Hang gliding early 1980s part 2
This page follows Hang gliding early 1980s part 1.
World War 2 fighter ace Chuck Yeager was first to break the sound barrier. He did so in the Bell X-1 rocket plane in 1947. In 1980 he flew dual in a hang glider with Jack Carey from Gold Hill, Telluride.
Ian Huss was soon to become a member of a team that completed an extraordinary hang gliding adventure that gained positive publicity and resulted in a some historic and/or spectacular photographs.
As well as taking photos from the ground, Leroy Grannis took to the air with his camera on occasion.
Torrey Pines is a hang gliding site inside San Diego city limits. The Scripps Institution of Oceanography pier is visible in the image.
The Solar Wings Typhoon was a popular British ‘Comet clone’ from the early- to mid-1980s.
Yeah, we’re gonna get high
We’re gonna touch the sky
— from the lyrics of Living on an Island by Status Quo, 1979
In 1980, racing yacht designer Rory Carter, who lived and worked on the Isle of Wight, off the central south coast of England, together with New Zealand sailmaker Graham Deegan, manufactured the UP Comet under licence. (Carter and Deegan were both also hang glider pilots and designers.)
…production began in a local council ‘nursery’ factory unit. The metalwork was done five miles down the road in Newport and the office work in Rory’s bedroom.
— from There’s Magic in the Air by Stan Abbott, Wings magazine, June 1982
The manufacturing licence was never signed and, as is often the case with such things, Ultralight Products and Airwave parted company, the latter renaming their glider the Magic. In the 1970s, Ulralight Products wings were renowned for their purpose-made high-quality fittings while other manufacturers used functional but cruder ‘nuts and bolts’ hardware. (Birddman of Wiltshire, England, briefly partnered with UP, thereby gaining a lead in hardware that was clearly visible in the polished and clean look of their hang gliders.) However, by 1980, all American hang gliders had fallen behind the Brits in the design of fittings, particularly those that enable the pilot to rig his wing quickly and easily. The Airwave Magic was superior to the UP Comet in that respect, and its performance and handling were at least as good.
The Magic and then the K-series hang gliders were considered the best in the world and were the gliders chosen by top pilots. (In addition, I flew them…)
From my desk diary, Tuesday, March 30th, 1982:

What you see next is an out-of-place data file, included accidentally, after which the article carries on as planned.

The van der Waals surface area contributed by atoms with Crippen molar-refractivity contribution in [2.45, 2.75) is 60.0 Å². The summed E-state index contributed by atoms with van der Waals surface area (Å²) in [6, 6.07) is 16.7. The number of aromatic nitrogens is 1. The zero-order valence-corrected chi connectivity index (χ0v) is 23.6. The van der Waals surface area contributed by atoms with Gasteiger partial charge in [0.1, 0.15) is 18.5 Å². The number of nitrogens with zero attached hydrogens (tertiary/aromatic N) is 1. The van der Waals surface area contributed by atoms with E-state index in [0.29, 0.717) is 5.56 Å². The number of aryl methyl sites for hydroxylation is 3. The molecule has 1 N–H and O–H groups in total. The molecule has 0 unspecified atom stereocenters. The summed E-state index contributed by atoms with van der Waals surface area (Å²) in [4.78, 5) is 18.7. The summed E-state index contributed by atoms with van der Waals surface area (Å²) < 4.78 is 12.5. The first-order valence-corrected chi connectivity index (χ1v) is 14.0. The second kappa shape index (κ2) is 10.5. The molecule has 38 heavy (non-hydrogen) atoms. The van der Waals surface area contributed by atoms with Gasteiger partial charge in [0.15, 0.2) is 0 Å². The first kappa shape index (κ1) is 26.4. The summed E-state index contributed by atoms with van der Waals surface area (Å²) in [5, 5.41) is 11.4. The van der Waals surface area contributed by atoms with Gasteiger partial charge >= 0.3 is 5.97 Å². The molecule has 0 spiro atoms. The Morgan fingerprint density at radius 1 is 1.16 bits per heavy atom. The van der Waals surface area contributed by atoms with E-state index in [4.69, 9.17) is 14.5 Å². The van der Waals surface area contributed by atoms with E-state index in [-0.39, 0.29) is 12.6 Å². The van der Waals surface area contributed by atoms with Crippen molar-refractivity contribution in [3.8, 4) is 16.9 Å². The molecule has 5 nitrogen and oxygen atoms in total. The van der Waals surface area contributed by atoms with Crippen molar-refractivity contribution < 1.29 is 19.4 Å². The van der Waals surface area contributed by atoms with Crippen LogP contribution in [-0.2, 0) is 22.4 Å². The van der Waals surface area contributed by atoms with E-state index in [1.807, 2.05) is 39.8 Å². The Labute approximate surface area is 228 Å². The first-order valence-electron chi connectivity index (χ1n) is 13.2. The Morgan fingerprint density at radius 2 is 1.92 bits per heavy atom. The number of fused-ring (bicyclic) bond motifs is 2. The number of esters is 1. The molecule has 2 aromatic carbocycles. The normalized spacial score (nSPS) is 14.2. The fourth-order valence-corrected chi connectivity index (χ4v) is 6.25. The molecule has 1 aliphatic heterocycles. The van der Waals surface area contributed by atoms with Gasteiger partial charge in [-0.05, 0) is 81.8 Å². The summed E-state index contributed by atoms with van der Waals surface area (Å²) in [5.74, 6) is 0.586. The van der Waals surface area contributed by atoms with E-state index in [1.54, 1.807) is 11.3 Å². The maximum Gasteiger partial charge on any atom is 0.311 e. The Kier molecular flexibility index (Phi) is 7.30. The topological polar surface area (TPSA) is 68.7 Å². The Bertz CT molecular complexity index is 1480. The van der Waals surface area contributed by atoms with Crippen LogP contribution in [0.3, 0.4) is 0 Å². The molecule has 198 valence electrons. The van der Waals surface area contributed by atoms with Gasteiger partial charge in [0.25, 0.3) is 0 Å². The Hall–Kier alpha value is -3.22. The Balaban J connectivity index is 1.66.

R.N. Air Medical School.
The event was a disorientation and decompression course organized by BHGA medical officer and former navy pilot Dunston Hadley, and run by the Royal Navy School of Aviation Medicine at a mansion requisitioned during World War 2.
Driving down to Hampshire from my weekday accommodation in Surrey, a large and very old multi arch bridge signified entering the Portsmouth area, but I was so disoriented navigating and driving, that I arrived late. As a result, I missed the disorientation exercise, at which (I heard later) top pilot Judy L excelled.
My most clear memory of the place is of beautiful Wrens in uniform (with high heels) standing and walking around the veranda carrying clipboards. (Wrens — WRNS — Women’s Royal Naval Service.) I could scarcely imagine that, ten years later, the nearest thing I ever had to a proper girl friend was a Wren. (She might even have been one of those there that day! It did not occur to me to ask.) I digress…
In the decompression chamber, one guy had to be let out through the air lock because of ear pain. A common problem where the ear is blocked with wax (as far as I recall). With the trainees in pairs sat next to each other, at an air pressure equivalent to (I think) 20000 ft, one of each pair removed his (or her) oxygen mask and carried out a simple repetitive exercise, while his buddy watched for signs of distress in case putting the other’s oxygen mask on for him was called for.
With my oxygen mask off, my task was to write out my name over and over. My signature definitely became scrawly near the bottom of the page. An older pilot, whose task was patting his knees and clapping hands alternately, started missing in the latter. It was like something in a film. One guy had to fit plastic shapes inside a hollow plastic sphere with matching shaped holes, which he did until he started struggling to fit a rectangular block through the circular hole.